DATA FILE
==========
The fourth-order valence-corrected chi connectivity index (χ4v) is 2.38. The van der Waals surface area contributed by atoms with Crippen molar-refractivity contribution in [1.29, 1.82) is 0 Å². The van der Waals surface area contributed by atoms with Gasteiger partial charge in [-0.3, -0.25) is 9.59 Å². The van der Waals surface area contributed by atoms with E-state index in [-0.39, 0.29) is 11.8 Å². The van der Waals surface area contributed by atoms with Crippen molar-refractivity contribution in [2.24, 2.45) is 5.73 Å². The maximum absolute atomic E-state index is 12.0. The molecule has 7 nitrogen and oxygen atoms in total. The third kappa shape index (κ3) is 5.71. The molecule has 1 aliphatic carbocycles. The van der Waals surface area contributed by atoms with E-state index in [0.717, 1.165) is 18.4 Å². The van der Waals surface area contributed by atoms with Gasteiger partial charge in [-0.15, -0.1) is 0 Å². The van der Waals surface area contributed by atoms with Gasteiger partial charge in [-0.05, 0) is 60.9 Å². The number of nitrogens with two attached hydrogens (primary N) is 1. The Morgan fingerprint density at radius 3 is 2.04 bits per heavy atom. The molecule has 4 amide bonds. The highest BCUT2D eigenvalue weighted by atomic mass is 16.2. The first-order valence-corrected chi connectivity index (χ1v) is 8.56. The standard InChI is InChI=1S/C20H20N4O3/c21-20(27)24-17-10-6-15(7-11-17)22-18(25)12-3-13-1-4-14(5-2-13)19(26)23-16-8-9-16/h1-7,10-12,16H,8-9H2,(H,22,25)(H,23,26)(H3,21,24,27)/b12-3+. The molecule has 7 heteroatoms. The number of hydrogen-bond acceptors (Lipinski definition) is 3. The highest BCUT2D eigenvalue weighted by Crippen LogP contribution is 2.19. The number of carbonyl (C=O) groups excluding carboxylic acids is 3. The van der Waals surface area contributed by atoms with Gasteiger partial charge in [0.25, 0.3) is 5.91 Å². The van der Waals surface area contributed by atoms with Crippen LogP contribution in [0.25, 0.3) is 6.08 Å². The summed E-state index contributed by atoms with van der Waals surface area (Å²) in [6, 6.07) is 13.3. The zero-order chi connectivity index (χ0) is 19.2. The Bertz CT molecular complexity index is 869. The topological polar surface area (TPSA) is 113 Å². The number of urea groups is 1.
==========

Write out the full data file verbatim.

The fourth-order valence-corrected chi connectivity index (χ4v) is 2.38. The van der Waals surface area contributed by atoms with Crippen molar-refractivity contribution in [1.29, 1.82) is 0 Å². The van der Waals surface area contributed by atoms with Gasteiger partial charge in [-0.3, -0.25) is 9.59 Å². The van der Waals surface area contributed by atoms with E-state index in [-0.39, 0.29) is 11.8 Å². The van der Waals surface area contributed by atoms with Crippen molar-refractivity contribution in [2.24, 2.45) is 5.73 Å². The maximum absolute atomic E-state index is 12.0. The molecule has 7 nitrogen and oxygen atoms in total. The third kappa shape index (κ3) is 5.71. The molecule has 1 aliphatic carbocycles. The van der Waals surface area contributed by atoms with E-state index in [0.717, 1.165) is 18.4 Å². The van der Waals surface area contributed by atoms with Gasteiger partial charge in [-0.15, -0.1) is 0 Å². The van der Waals surface area contributed by atoms with Gasteiger partial charge in [-0.05, 0) is 60.9 Å². The number of nitrogens with two attached hydrogens (primary N) is 1. The Morgan fingerprint density at radius 3 is 2.04 bits per heavy atom. The molecule has 4 amide bonds. The highest BCUT2D eigenvalue weighted by atomic mass is 16.2. The first-order valence-corrected chi connectivity index (χ1v) is 8.56. The standard InChI is InChI=1S/C20H20N4O3/c21-20(27)24-17-10-6-15(7-11-17)22-18(25)12-3-13-1-4-14(5-2-13)19(26)23-16-8-9-16/h1-7,10-12,16H,8-9H2,(H,22,25)(H,23,26)(H3,21,24,27)/b12-3+. The molecule has 7 heteroatoms. The number of hydrogen-bond acceptors (Lipinski definition) is 3. The highest BCUT2D eigenvalue weighted by Crippen LogP contribution is 2.19. The number of carbonyl (C=O) groups excluding carboxylic acids is 3. The van der Waals surface area contributed by atoms with Gasteiger partial charge in [0.25, 0.3) is 5.91 Å². The van der Waals surface area contributed by atoms with Crippen LogP contribution in [0.25, 0.3) is 6.08 Å². The summed E-state index contributed by atoms with van der Waals surface area (Å²) in [6, 6.07) is 13.3. The zero-order chi connectivity index (χ0) is 19.2. The Bertz CT molecular complexity index is 869. The topological polar surface area (TPSA) is 113 Å². The number of urea groups is 1.